Happy New Year! If the Brexit rollercoaster that was 2017 gave you cold sweats and made your stomach turn over, I have some unfortunate news.
You see, 2018 is going to be more of the same, but much louder and at higher speed. You might not notice the acceleration at first – the EU won’t formally agree its position for the next round of talks until March – but that’s just the ascent before the plunge. It will be fast, short and will probably involve some shouting. The nine months between now and when the European Commission expects to start the ratification process for the UK’s divorce deal will mostly be spent talking about a post-Brexit transition, since there isn’t enough time to hammer out a trade deal with the EU before the March 2019 deadline.
But those talks will be all about maneuvering for what comes next. With Theresa May putting the pressure on for a full trade agreement in what is a ridiculously tight timeframe, negotiations are either going to be intense, or an intense disappointment if the UK is forced to ask for an extension to the Article 50 process, as some now suggest is inevitable.
Either way, the UK will be attempting to do something it hasn’t done in nearly 50 years and faster than anyone thinks is possible. Controversy over chlorine-washed chicken from the US is just the start: the British public is also about to learn just how political trade deals can be. Buckle up.
So where does this leave Scotland? Despite demands from the devolved administrations, the UK Government has refused to give them a seat at the table in Brussels, but the process they are engaged in is, indirectly, all about trade.
Outside the EU and its regulations, the UK needs to ensure a common regulatory regime to give potential trading partners, including the EU itself, confidence that terms will be respected throughout the land. So while talks between the UK Government and devolved administrations look like just another constitutional wrangle over powers, they’re actually all about trade and have international significance.
Those talks seemed to take a step backwards before Christmas, with Cardiff and Edinburgh protesting that the guarantees offered on the Irish border added another layer of complexity to working out who gets control of powers returning from Brussels. If agriculture rules in Northern Ireland are in ‘full alignment’ with those in the Republic, and the (still suspended) Stormont Assembly has the authority to put that into practice, how does that sit with a planned UK-wide framework on agriculture?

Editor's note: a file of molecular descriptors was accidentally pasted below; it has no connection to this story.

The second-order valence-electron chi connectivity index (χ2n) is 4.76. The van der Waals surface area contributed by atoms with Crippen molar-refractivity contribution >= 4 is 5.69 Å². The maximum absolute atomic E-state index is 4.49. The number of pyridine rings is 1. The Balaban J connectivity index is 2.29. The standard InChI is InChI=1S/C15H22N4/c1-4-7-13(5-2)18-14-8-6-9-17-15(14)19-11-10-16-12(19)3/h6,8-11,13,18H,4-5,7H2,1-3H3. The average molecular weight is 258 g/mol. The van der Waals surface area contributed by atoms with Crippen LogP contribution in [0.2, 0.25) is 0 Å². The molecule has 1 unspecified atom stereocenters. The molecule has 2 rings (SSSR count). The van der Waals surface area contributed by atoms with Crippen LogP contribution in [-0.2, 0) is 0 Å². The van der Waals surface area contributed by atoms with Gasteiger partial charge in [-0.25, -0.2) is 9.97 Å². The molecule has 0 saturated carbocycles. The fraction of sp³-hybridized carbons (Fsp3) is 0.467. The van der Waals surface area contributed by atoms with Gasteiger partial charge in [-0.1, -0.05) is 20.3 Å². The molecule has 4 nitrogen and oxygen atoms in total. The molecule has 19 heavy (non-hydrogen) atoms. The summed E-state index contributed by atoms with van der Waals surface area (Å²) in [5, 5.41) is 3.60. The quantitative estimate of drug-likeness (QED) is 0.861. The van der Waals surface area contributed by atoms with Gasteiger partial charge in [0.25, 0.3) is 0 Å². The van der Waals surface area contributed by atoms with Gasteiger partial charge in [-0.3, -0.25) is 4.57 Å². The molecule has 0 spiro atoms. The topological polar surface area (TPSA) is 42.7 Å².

More fundamentally, there is a gulf between the two sides on a basic principle. The Scottish Government is willing to negotiate joint control in certain areas, but will not accept those powers being retained at Westminster in the first instance. Beyond the Scotland Office and the Scottish Tory group in the Commons, this still doesn’t seem to have sunk in.
Before his ministerial demise, Damian Green talked up agreement on joint frameworks in individual policy areas, but failed to recognise that a joint framework on pesticide control won’t happen if the SNP can argue devolution is being undermined. Senior nationalist figures have laid blame for the lack of progress at the door of the Cabinet Office and 10 Downing Street, while praising a more pragmatic approach taken by the Brexit department. If David Davis takes on a bigger role in talks at the Joint Ministerial Committee (JMC) in the new year, perhaps the atmosphere might change.
Downing Street must hope that it does because a bigger headache may be on the horizon. Davis has said he wants a “Canada Plus Plus Plus” trade deal between the UK and EU, in a reference to the CETA agreement ratified by Brussels and Ottawa in 2016. This is a stretch – at least one of those plusses refers to trade access for financial services, which EU chief negotiator Michel Barnier insists cannot be part of any agreement. CETA also took seven years to negotiate and nearly foundered at ratification stage. But if Davis is asking for Canada Plus, then Nicola Sturgeon should be aware of the precedent he is setting.
Canada’s written constitution gives the federal government the power to negotiate international treaties, and WTO rules generally require governments to respect deals that they’ve signed regardless of domestic difficulty. Nonetheless, the CETA negotiations saw Canadian provinces given a direct role in the talks.
This wasn’t magnanimity from Ottawa. The EU insisted that provinces be given a direct role in talks because they had competence in areas that could impact any deal, including the most contentious aspect of any trade agreement, agriculture. Previous attempts at strengthening trade links between Canada and the EU failed precisely because the provinces weren’t on board.
In fact, it was the then-EU trade commissioner Peter Mandelson, who is reported to have told Quebec Premier Jean Charest in 2007 to round up his fellow provincial leaders if he wanted better trade with Europe. As a result, Canadian provinces were given unprecedented influence over CETA, and took part in at least six of the 12 working groups. Provinces were part of the ratification process because they had to amend provincial laws to allow CETA to take effect. Holyrood is unlikely to be involved in a UK-EU trade deal, but future agreements with third countries could impact on devolved regulations beyond the 111 areas of EU legislation currently being discussed by Edinburgh and London. The 1998 Scotland Act reserves power over trade to Westminster, but it’s already been established the devolution was drawn up without considering the possibility of Brexit.
The JMC talks, seen as something of a sideshow by the British commentariat, already have the potential to spark a constitutional crisis. If Sturgeon really wants to shake things up, she’ll demand her own Canada Plus – trade talks plus Scotland.